Kash Heed

Kash Heed B.C. minister of public safety and solicitor general

Kash Heed

B.C. minister of public safety and solicitor general

When I first joined the Vancouver Police Department in 1979, there were very, very few visible minorities in the department. It wasn’t an easy time to crack an organization that had been predominantly Anglo-Saxon male for a period of time. I remember my mother telling me that it wasn’t going to be easy. As a matter of fact, she was dead against me going into policing. But she let me try it, and she told me, “Don’t try to be popular; just keep doing the right thing.”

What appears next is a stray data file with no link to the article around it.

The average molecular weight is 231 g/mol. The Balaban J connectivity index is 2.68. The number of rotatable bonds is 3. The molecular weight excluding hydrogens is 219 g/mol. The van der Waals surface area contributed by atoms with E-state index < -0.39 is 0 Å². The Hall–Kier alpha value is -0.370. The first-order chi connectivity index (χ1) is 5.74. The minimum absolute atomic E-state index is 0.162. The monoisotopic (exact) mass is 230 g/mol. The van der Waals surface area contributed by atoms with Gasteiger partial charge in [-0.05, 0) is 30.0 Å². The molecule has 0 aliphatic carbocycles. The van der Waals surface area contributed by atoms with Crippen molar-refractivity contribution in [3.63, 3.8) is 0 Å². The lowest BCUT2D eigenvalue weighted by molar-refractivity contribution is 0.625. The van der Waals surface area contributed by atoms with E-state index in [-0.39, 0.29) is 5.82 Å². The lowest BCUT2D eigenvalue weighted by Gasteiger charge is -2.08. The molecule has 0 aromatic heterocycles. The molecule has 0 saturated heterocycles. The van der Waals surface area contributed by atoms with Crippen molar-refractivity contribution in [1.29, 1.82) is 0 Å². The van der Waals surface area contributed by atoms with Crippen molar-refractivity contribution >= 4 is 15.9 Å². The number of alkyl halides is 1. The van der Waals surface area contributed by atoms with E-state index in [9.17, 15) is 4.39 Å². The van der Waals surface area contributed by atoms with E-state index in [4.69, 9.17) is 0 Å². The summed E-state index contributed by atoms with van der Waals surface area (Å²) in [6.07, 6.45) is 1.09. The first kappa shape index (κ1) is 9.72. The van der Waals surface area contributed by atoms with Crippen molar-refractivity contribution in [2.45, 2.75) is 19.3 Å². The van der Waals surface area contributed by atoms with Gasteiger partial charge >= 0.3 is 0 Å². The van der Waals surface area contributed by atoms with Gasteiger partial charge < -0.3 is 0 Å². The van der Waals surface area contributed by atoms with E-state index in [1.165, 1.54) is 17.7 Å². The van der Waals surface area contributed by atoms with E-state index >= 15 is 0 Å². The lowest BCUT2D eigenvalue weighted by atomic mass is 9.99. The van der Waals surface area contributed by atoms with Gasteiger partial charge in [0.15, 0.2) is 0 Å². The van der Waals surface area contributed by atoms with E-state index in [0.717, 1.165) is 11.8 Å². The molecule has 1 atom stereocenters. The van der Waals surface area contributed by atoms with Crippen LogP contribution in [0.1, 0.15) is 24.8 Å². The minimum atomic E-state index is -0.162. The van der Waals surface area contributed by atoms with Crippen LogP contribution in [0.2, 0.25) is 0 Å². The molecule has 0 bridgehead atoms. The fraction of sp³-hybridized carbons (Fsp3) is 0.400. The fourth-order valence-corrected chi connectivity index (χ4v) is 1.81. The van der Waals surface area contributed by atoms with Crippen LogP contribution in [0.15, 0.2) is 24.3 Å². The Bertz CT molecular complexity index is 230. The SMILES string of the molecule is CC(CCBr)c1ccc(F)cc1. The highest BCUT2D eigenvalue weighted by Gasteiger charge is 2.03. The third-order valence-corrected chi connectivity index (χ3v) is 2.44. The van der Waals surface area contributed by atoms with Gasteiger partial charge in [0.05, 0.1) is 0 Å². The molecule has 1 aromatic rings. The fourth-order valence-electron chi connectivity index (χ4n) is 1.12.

At the outset of my policing career it was tough, but I was able to go to her for encouragement. I managed to make it through the ranks of the VPD in a short period of time, and then I moved on to West Vancouver in June 2007. My mother had left us by that time, but I thought of her when I had to make some significant changes in the department that were not popular.

She was probably the most influential person in my life. She was very strong-willed. She left my father when I was only 11 years old, and she basically raised the four children on her own. In our culture, that’s a very rare thing to happen.

I often wonder now what she would have said to me if I could have told her I was entering the world of politics. I’m sure she would have had some sound advice, which would not have strayed very far from her original guidance of simply doing the right things, not the popular things.